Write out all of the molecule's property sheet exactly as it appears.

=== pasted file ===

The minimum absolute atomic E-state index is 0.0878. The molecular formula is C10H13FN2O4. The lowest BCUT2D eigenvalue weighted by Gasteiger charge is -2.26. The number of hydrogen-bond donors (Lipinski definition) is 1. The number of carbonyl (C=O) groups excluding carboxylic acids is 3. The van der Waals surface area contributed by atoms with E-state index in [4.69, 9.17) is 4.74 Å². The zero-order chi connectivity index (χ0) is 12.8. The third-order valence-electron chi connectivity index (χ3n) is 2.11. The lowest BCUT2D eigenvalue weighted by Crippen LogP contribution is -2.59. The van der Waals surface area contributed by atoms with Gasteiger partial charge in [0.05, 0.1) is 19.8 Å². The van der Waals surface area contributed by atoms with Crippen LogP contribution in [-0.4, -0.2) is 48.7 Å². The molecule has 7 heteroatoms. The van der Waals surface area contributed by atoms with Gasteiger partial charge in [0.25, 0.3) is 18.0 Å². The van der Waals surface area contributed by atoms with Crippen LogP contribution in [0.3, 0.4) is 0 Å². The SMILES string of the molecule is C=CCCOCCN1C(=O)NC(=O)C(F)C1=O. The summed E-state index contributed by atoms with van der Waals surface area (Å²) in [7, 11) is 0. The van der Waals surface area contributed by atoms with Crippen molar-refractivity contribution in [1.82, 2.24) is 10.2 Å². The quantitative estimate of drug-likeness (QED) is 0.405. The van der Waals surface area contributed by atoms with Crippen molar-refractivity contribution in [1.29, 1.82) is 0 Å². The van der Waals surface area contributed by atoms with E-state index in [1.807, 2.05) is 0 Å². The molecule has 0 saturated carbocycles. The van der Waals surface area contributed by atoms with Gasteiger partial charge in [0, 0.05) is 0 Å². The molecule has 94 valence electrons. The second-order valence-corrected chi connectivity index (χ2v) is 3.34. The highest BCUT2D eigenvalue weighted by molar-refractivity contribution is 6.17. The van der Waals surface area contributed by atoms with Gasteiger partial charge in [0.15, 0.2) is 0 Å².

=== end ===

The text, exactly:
The minimum absolute atomic E-state index is 0.0878. The molecular formula is C10H13FN2O4. The lowest BCUT2D eigenvalue weighted by Gasteiger charge is -2.26. The number of hydrogen-bond donors (Lipinski definition) is 1. The number of carbonyl (C=O) groups excluding carboxylic acids is 3. The van der Waals surface area contributed by atoms with E-state index in [4.69, 9.17) is 4.74 Å². The zero-order chi connectivity index (χ0) is 12.8. The third-order valence-electron chi connectivity index (χ3n) is 2.11. The lowest BCUT2D eigenvalue weighted by Crippen LogP contribution is -2.59. The van der Waals surface area contributed by atoms with Gasteiger partial charge in [0.05, 0.1) is 19.8 Å². The van der Waals surface area contributed by atoms with Crippen LogP contribution in [-0.4, -0.2) is 48.7 Å². The molecule has 7 heteroatoms. The van der Waals surface area contributed by atoms with Gasteiger partial charge in [0.25, 0.3) is 18.0 Å². The van der Waals surface area contributed by atoms with Crippen LogP contribution in [0.3, 0.4) is 0 Å². The SMILES string of the molecule is C=CCCOCCN1C(=O)NC(=O)C(F)C1=O. The summed E-state index contributed by atoms with van der Waals surface area (Å²) in [7, 11) is 0. The van der Waals surface area contributed by atoms with Crippen molar-refractivity contribution in [1.82, 2.24) is 10.2 Å². The quantitative estimate of drug-likeness (QED) is 0.405. The van der Waals surface area contributed by atoms with Crippen molar-refractivity contribution in [1.29, 1.82) is 0 Å². The van der Waals surface area contributed by atoms with E-state index in [1.807, 2.05) is 0 Å². The molecule has 0 saturated carbocycles. The van der Waals surface area contributed by atoms with Gasteiger partial charge in [0, 0.05) is 0 Å². The molecule has 94 valence electrons. The second-order valence-corrected chi connectivity index (χ2v) is 3.34. The highest BCUT2D eigenvalue weighted by molar-refractivity contribution is 6.17. The van der Waals surface area contributed by atoms with Gasteiger partial charge in [0.15, 0.2) is 0 Å².